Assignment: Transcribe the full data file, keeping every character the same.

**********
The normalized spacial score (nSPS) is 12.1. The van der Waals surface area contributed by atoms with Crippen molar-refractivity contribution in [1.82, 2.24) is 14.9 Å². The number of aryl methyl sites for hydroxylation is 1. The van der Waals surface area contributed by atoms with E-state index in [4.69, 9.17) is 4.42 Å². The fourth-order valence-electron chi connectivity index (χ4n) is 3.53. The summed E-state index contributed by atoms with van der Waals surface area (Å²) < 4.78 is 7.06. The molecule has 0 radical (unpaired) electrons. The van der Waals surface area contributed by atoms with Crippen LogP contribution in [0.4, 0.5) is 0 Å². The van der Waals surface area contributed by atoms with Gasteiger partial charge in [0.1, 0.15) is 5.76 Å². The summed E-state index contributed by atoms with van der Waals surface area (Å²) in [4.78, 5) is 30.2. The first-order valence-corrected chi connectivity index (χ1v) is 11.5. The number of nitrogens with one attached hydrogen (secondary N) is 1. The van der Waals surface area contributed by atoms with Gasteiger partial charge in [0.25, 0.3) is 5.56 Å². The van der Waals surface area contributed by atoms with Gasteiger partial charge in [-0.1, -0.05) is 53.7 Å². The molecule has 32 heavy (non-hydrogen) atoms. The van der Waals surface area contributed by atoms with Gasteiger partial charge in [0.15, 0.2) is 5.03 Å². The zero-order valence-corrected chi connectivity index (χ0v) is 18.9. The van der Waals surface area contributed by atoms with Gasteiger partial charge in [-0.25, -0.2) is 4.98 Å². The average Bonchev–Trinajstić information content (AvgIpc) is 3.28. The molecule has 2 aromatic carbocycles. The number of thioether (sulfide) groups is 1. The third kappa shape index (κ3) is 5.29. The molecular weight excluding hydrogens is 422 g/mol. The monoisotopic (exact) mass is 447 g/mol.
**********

The normalized spacial score (nSPS) is 12.1. The van der Waals surface area contributed by atoms with Crippen molar-refractivity contribution in [1.82, 2.24) is 14.9 Å². The number of aryl methyl sites for hydroxylation is 1. The van der Waals surface area contributed by atoms with E-state index in [4.69, 9.17) is 4.42 Å². The fourth-order valence-electron chi connectivity index (χ4n) is 3.53. The summed E-state index contributed by atoms with van der Waals surface area (Å²) < 4.78 is 7.06. The molecule has 0 radical (unpaired) electrons. The van der Waals surface area contributed by atoms with Crippen LogP contribution in [0.4, 0.5) is 0 Å². The van der Waals surface area contributed by atoms with Gasteiger partial charge in [0.1, 0.15) is 5.76 Å². The summed E-state index contributed by atoms with van der Waals surface area (Å²) in [4.78, 5) is 30.2. The first-order valence-corrected chi connectivity index (χ1v) is 11.5. The number of nitrogens with one attached hydrogen (secondary N) is 1. The van der Waals surface area contributed by atoms with Gasteiger partial charge in [0.25, 0.3) is 5.56 Å². The van der Waals surface area contributed by atoms with Gasteiger partial charge in [-0.1, -0.05) is 53.7 Å². The molecule has 32 heavy (non-hydrogen) atoms. The van der Waals surface area contributed by atoms with Gasteiger partial charge in [0.15, 0.2) is 5.03 Å². The zero-order valence-corrected chi connectivity index (χ0v) is 18.9. The van der Waals surface area contributed by atoms with Gasteiger partial charge in [-0.25, -0.2) is 4.98 Å². The average Bonchev–Trinajstić information content (AvgIpc) is 3.28. The molecule has 2 aromatic carbocycles. The number of thioether (sulfide) groups is 1. The third kappa shape index (κ3) is 5.29. The molecular weight excluding hydrogens is 422 g/mol. The monoisotopic (exact) mass is 447 g/mol.